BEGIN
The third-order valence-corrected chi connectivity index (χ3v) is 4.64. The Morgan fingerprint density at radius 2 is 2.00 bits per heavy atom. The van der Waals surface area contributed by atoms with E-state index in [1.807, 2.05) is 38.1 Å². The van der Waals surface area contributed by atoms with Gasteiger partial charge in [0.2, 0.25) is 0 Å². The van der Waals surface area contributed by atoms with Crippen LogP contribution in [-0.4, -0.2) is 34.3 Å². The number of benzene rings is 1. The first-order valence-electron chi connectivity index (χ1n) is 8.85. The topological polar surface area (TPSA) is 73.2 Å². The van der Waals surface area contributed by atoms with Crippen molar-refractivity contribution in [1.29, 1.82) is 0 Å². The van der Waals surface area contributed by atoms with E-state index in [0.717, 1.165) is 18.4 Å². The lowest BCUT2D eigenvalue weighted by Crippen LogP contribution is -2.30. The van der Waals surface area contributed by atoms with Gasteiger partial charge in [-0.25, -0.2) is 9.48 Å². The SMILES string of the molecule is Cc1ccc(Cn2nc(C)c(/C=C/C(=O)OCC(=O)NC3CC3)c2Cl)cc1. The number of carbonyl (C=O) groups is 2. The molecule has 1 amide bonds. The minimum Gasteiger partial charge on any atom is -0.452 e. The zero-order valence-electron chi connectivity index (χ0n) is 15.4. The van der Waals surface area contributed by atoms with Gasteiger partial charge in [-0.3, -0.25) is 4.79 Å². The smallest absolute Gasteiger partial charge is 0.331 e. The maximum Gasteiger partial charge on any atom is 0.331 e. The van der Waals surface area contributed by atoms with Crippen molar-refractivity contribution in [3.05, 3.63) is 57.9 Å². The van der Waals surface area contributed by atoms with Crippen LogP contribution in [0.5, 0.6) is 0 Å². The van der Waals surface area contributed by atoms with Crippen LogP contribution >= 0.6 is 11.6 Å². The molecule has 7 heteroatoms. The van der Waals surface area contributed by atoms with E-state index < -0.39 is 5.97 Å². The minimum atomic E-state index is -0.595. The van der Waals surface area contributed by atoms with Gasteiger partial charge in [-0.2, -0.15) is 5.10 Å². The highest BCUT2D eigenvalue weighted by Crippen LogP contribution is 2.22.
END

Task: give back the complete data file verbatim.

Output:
The third-order valence-corrected chi connectivity index (χ3v) is 4.64. The Morgan fingerprint density at radius 2 is 2.00 bits per heavy atom. The van der Waals surface area contributed by atoms with E-state index in [1.807, 2.05) is 38.1 Å². The van der Waals surface area contributed by atoms with Gasteiger partial charge in [0.2, 0.25) is 0 Å². The van der Waals surface area contributed by atoms with Crippen LogP contribution in [-0.4, -0.2) is 34.3 Å². The number of benzene rings is 1. The first-order valence-electron chi connectivity index (χ1n) is 8.85. The topological polar surface area (TPSA) is 73.2 Å². The van der Waals surface area contributed by atoms with Crippen molar-refractivity contribution in [1.29, 1.82) is 0 Å². The van der Waals surface area contributed by atoms with E-state index in [0.717, 1.165) is 18.4 Å². The lowest BCUT2D eigenvalue weighted by Crippen LogP contribution is -2.30. The van der Waals surface area contributed by atoms with Gasteiger partial charge in [-0.25, -0.2) is 9.48 Å². The SMILES string of the molecule is Cc1ccc(Cn2nc(C)c(/C=C/C(=O)OCC(=O)NC3CC3)c2Cl)cc1. The number of carbonyl (C=O) groups is 2. The molecule has 1 amide bonds. The minimum Gasteiger partial charge on any atom is -0.452 e. The zero-order valence-electron chi connectivity index (χ0n) is 15.4. The van der Waals surface area contributed by atoms with Gasteiger partial charge in [-0.3, -0.25) is 4.79 Å². The smallest absolute Gasteiger partial charge is 0.331 e. The maximum Gasteiger partial charge on any atom is 0.331 e. The van der Waals surface area contributed by atoms with Crippen molar-refractivity contribution in [3.05, 3.63) is 57.9 Å². The van der Waals surface area contributed by atoms with Crippen LogP contribution in [0.5, 0.6) is 0 Å². The van der Waals surface area contributed by atoms with Crippen LogP contribution >= 0.6 is 11.6 Å². The molecule has 7 heteroatoms. The van der Waals surface area contributed by atoms with E-state index < -0.39 is 5.97 Å². The minimum atomic E-state index is -0.595. The van der Waals surface area contributed by atoms with Gasteiger partial charge in [-0.2, -0.15) is 5.10 Å². The highest BCUT2D eigenvalue weighted by Crippen LogP contribution is 2.22.